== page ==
Six years ago today, I was planning the launch of a Toronto Star blog called Map of the Week.
I filed a stack of access-to-information requests with various provincial and federal departments, as well as the City of Toronto, looking for postal code-based geodata. I asked a variety of government departments for everything I could think of – school vaccination rates, fishing licences, on and on.
One request that went in the mail on April 24, 2008, was to Ontario’s Ministry of Community Safety and Correctional Services: I asked for the first three characters of the postal codes of people on the Ontario sex offender registry. (More background on the case is here.)
The first part of a postal code, or “forward sortation area,” is a useful tool for representing geographic information. FSAs are neighbourhood-sized areas which are small enough to split a city into small chunks, but big enough that no individual can be identified from the data.
I didn’t anticipate that the Ministry would refuse to release the information, and then go to exhaust all possible appeals, losing at the IPC adjudicator level, the Ontario Superior Court, the Ontario Court of Appeal, and now finally at the Supreme Court in a unanimous decision.
Counting the seven-judge panel at the Supreme Court and the two three-judge panels at the two Ontario appeal courts that heard the case, 13 judges have now ruled for the release of the information, and none against it.
What are the decision’s implications for access-to-information law in Canada? In my lay person’s reading, it seems to affect law enforcement exemptions. The court appears to have upheld the concept that if an institution wants to withhold information requested under an access-to-information request on the basis that releasing it would cause harm, it has to establish that harm is probable, through “detailed and convincing evidence.” This sets a fairly high, but not unachievable, standard to withhold information.
The case is a poster child of sorts for the merits of the Ontario access-to-information system. An information requester facing a government agency which feels strongly about withholding information can be in a very weak position. Ontario’s Information and Privacy Commissioner backed their adjudicator’s decision to order the release of the data through years of drawn-out process and three court hearings. I didn’t have to be represented (though I could have chosen to be) or really do anything.
I’ve been a fan of the Ontario FOI system for years, but never more than today.
Ann Cavoukian, Ontario’s Information and Privacy Commissioner, begins the interview with a question of her own:
“Have you received the record yet?”
“I hadn’t expected to have it this quickly,” I reply. (The decision was only released this morning, at 9:45.)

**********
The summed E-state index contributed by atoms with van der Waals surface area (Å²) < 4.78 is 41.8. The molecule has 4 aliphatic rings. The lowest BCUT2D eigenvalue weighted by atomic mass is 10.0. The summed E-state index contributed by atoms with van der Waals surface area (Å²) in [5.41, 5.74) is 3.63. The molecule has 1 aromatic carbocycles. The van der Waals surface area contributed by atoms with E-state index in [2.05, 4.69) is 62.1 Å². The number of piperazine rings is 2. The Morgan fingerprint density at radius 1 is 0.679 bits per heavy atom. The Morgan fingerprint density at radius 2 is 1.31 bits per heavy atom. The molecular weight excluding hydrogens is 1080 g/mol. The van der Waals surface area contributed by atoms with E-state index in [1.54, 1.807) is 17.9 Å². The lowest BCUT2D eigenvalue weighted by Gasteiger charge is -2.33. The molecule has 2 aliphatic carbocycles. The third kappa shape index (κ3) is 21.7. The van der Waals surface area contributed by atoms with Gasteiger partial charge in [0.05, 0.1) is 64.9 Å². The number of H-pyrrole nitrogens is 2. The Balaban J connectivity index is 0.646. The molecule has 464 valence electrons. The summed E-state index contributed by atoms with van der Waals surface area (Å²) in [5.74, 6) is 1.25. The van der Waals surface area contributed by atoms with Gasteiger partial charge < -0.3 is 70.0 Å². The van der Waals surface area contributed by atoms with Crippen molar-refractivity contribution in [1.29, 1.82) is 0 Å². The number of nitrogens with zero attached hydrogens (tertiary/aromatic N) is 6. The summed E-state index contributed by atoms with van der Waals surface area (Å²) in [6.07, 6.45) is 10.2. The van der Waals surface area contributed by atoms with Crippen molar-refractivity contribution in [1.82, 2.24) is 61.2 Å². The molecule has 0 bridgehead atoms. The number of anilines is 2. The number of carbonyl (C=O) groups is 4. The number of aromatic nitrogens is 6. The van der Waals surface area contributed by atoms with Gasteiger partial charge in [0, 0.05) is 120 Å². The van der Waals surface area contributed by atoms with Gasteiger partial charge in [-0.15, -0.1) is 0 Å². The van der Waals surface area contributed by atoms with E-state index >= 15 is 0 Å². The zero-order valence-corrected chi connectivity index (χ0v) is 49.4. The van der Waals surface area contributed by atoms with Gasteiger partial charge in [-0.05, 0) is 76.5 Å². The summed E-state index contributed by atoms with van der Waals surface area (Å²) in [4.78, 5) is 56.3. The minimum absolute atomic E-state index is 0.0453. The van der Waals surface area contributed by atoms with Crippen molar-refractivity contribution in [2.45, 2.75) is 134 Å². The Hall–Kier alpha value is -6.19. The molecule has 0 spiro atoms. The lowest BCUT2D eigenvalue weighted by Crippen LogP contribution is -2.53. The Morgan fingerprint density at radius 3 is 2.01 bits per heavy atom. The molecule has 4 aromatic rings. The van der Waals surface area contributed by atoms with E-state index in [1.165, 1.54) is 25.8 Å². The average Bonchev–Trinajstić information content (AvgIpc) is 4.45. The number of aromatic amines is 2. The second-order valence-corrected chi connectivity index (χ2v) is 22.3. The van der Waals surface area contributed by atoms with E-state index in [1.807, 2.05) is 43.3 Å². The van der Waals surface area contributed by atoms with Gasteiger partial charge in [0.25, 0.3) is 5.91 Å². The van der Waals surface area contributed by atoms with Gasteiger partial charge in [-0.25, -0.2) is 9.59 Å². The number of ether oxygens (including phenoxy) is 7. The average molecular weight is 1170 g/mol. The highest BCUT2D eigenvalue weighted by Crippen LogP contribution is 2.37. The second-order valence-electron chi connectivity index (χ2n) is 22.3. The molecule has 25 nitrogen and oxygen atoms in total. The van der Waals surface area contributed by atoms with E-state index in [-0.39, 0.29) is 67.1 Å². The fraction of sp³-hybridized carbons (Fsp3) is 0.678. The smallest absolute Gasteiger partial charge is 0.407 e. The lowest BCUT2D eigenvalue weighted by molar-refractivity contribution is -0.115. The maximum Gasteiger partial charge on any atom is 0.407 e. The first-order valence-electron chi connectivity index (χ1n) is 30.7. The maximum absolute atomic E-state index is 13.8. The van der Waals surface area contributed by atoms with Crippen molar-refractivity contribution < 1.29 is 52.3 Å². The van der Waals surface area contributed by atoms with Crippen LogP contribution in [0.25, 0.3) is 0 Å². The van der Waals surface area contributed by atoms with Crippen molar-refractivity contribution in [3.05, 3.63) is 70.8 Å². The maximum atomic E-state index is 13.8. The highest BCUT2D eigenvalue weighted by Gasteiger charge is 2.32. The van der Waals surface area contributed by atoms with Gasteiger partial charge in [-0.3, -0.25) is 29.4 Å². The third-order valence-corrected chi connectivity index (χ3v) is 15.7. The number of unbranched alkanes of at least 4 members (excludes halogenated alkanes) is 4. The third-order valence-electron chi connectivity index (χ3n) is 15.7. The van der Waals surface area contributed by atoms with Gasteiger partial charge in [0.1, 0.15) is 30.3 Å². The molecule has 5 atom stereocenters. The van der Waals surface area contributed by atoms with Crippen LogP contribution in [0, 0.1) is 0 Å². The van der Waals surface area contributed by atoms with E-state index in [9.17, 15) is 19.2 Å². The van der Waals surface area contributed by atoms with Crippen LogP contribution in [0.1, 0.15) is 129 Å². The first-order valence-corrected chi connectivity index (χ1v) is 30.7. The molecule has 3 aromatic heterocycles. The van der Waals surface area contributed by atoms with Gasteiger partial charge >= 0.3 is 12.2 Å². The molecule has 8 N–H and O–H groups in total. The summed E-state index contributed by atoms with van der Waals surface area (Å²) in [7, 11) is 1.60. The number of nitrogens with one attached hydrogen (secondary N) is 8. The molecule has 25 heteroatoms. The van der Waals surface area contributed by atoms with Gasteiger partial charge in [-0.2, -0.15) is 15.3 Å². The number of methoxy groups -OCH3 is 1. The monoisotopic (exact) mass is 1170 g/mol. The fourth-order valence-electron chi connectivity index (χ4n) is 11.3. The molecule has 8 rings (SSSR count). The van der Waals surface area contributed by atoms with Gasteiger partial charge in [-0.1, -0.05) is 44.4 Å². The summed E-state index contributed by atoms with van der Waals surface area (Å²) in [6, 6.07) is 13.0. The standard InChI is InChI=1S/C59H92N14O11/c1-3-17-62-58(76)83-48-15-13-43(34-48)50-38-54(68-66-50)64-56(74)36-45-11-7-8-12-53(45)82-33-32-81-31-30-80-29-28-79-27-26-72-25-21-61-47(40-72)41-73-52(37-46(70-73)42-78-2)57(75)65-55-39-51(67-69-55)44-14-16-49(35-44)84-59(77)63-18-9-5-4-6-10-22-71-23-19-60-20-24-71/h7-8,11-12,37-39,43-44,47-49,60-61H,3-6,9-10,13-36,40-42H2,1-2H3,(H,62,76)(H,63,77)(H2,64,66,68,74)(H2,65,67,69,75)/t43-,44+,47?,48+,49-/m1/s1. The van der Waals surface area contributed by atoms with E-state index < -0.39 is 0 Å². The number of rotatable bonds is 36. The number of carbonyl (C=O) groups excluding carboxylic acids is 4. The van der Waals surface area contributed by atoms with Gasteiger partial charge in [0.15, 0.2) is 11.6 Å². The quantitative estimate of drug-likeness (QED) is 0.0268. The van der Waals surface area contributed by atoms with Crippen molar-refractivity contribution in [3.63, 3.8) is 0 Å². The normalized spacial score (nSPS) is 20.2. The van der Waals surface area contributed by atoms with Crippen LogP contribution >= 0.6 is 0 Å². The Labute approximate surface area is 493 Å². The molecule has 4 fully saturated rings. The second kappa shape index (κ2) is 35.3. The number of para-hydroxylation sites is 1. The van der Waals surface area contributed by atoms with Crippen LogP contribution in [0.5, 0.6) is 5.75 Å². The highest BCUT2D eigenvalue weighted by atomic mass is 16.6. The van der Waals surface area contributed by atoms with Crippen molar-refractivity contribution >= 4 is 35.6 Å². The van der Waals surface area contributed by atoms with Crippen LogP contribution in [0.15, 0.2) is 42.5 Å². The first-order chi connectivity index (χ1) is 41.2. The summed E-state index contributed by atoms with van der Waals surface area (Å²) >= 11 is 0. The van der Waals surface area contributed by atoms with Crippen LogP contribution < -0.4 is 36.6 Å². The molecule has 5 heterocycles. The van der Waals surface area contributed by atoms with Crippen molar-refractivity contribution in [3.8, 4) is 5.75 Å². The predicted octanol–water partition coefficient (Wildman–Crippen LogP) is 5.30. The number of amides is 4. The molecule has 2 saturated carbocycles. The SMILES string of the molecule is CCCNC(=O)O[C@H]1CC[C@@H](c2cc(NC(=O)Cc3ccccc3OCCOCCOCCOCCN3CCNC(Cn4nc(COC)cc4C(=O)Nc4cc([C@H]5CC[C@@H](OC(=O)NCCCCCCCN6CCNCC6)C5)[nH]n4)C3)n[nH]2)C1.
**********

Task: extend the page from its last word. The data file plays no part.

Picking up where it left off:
“Well, I expect you to have it this quickly. We’re going to contact them. My legal counsel is going to call their legal counsel, and say that we expect you to have it immediately. What are they waiting for? You’ve been waiting for it forever.”
Cavoukian calls the whole ordeal “unbelievable”.
“We issued an order that you should have the information, then they appealed it to the Superior Court. Then we won at the Ontario Court of Appeal. So why would they then waste taxpayer dollars to appeal it to the Supreme Court of Canada, knowing that the likelihood of success was very limited, given the previous two decisions, and the fact that we’ve been given deference by the lower courts? “
“There was no risk to personal privacy, so privacy was not an issue. There was no public safety issue here.”
For Lisa Austin, a privacy expert who teaches at the University of Toronto’s law school, the case hinged on the risk of “reidentification,” or identifying individuals from apparently anonymized information. MCSCS said this was possible – and that it could lead to violence against sex offenders – but never explained how.
“It wasn’t clear to me why they were going all the way to the Supreme Court,” she says, “why the Ministry of Community Safety and Correctional Services kept appealing this, because at every step of the way the courts have said the same thing.”
“You can’t just speculate. You have to give some evidence. You can’t just say ‘Look there’s all this information that’s out there, and you might be able to use it to reidentify.’ You have to show the court that.”
“There has to be some demonstrable evidence, if you’re positing a case of harm – that we don’t want to release some information because some harm will result, then demonstrate that. It can’t be that you just have this view. It can’t be based on a ‘trust me’ model. That’s what the Ministry was advancing here. None of their arguments had any credence, and that’s why the (Supreme Court’s) decision was unanimous. That’s what pleases me about this.”